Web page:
Tom, ever the historian, also believes this story is the creation of time and place, as well as personal choices. Both Julia and Maud were daughters of soldiers in the Civil War, which ended in 1865. One fought on each side. The women were likely raised with the effects of that war, at least how it related to the emotional damage done to their fathers. The world sat on the precipice of change, with the Puritanical Victorian era winding down. And Fort Smith, known for its Federal Court and the justice it meted out with an iron fist, had a wide-reaching reputation.
In a twist that is stranger than fiction, Fagan Bourland, long after the dust of the scandal settled, served four non-consecutive terms as Fort Smith’s mayor. An entire book could be written about Fagan, but Joyce and Tom say that book is not theirs to write. “We could have written a book about Fagan, but we wanted to tell about two women not many knew about,” Tom says.
“Both women will break your heart,” Joyce adds.
Tom touches his brow. There is something about him, something meticulous when it comes to detailing history. For him, the long-ago holds as much sway as the here-and-now. He loves finding evidence of things that were. Visceral artifacts that prove what really happened. He asks to read his favorite chapter in the book. He turns the pages until he finds the story of Cherokee Bill’s hanging, an event that was reported to have drawn approximately 3,000 witnesses.
Tom says of the passage, “I gave Joyce the factual narrative of that, and she took it and put it in the narrator’s voice. I tell you; I think it’s wonderful, down to the elm trees and the hanging being delayed for the train to arrive.”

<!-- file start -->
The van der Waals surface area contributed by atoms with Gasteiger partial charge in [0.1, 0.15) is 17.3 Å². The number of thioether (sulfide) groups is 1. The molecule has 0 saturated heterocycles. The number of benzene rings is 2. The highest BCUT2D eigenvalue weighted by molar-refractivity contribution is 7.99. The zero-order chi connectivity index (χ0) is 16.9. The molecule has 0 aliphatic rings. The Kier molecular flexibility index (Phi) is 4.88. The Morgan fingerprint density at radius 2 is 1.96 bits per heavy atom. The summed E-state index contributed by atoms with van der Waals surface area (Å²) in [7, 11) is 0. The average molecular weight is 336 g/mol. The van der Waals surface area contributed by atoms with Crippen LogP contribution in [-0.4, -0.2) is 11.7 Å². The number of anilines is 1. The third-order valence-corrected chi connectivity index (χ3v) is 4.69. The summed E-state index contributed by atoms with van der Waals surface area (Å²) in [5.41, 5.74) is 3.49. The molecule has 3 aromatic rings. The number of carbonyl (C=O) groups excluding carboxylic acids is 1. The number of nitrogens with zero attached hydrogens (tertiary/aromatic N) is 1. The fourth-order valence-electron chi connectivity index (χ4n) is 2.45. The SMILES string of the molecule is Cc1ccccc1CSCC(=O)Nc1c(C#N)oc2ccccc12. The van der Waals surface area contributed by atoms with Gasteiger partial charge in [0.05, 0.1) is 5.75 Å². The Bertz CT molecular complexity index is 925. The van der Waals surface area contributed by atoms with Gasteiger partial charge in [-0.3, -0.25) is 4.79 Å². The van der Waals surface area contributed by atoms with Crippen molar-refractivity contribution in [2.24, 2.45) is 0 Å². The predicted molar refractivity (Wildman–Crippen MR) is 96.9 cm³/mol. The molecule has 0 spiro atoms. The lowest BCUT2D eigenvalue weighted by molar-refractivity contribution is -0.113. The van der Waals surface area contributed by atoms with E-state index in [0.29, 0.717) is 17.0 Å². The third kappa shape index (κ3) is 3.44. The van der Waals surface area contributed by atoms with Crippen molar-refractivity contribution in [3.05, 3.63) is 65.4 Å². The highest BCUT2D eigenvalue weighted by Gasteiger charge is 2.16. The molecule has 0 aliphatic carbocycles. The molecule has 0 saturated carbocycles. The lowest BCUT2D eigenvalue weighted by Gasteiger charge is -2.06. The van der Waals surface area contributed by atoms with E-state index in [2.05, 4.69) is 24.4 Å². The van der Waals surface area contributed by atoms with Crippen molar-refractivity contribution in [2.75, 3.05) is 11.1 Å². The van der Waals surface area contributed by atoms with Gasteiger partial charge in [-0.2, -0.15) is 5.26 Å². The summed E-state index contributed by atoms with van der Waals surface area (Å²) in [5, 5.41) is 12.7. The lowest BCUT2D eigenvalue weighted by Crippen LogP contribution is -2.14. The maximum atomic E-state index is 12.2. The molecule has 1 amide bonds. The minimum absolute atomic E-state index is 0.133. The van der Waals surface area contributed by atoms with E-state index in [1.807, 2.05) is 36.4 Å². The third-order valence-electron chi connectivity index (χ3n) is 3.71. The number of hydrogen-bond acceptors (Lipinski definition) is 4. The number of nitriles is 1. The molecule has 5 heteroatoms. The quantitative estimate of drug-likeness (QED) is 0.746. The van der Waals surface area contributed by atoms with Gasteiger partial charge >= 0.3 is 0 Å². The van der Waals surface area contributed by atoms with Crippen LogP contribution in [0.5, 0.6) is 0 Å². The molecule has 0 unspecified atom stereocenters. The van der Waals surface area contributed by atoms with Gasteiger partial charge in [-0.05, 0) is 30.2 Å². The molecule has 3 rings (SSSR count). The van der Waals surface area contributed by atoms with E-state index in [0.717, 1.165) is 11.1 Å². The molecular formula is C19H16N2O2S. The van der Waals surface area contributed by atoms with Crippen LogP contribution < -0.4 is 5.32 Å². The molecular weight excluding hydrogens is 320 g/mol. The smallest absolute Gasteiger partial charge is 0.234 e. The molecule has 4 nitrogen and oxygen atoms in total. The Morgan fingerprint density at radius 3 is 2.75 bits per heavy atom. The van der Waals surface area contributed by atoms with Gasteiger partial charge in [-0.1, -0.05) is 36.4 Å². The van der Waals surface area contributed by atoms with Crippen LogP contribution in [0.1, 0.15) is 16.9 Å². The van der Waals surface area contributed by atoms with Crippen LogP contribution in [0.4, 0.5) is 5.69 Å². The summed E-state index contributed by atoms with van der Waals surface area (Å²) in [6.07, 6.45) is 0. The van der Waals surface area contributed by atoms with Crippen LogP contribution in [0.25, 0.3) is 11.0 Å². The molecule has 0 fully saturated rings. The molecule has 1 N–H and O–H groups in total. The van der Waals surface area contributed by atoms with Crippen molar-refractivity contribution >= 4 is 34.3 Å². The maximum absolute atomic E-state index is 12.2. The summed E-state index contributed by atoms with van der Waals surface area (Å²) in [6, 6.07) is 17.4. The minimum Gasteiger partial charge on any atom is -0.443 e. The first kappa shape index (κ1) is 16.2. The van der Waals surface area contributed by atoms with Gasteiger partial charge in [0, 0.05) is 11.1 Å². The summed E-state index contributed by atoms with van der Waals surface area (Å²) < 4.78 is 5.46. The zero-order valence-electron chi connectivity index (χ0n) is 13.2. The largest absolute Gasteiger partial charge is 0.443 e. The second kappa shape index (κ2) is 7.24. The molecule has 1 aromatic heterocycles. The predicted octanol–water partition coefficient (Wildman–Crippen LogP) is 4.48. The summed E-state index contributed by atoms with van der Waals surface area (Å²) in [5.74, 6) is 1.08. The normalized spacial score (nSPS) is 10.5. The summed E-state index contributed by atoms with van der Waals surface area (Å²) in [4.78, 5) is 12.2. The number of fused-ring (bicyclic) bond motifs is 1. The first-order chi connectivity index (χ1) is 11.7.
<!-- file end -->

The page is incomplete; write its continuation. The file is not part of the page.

Joyce beams. Her pleasure comes from forming characters from dust and fact, musing and mist. She has found solace in writing about Julia and Maud, in setting the record straight. She is proud of the job she and Tom have done. And both credit a host of people, listed at the back of the novel, who helped them unearth this story.
Is the story perfect? Neither author believes so, but it gets as close as historical fiction can. By all accounts, the Bourland family did much good for the City of Fort Smith, and so did their descendants, many of whom are still here today. For example, it was Fagan Bourland who was responsible for getting Garrison Avenue paved. He attended the dedication for the bridge that spans the Arkansas River between Fort Smith and Van Buren.
The novel also shows the complicated life of a young woman named Maud. A young woman who wanted to make a name for herself. Who wanted to be somebody. In a terrible way, she succeeded.
Julia and Maud is available at Bookish and the Fort Smith Museum of History in Fort Smith and at Chapters on Main in Van Buren.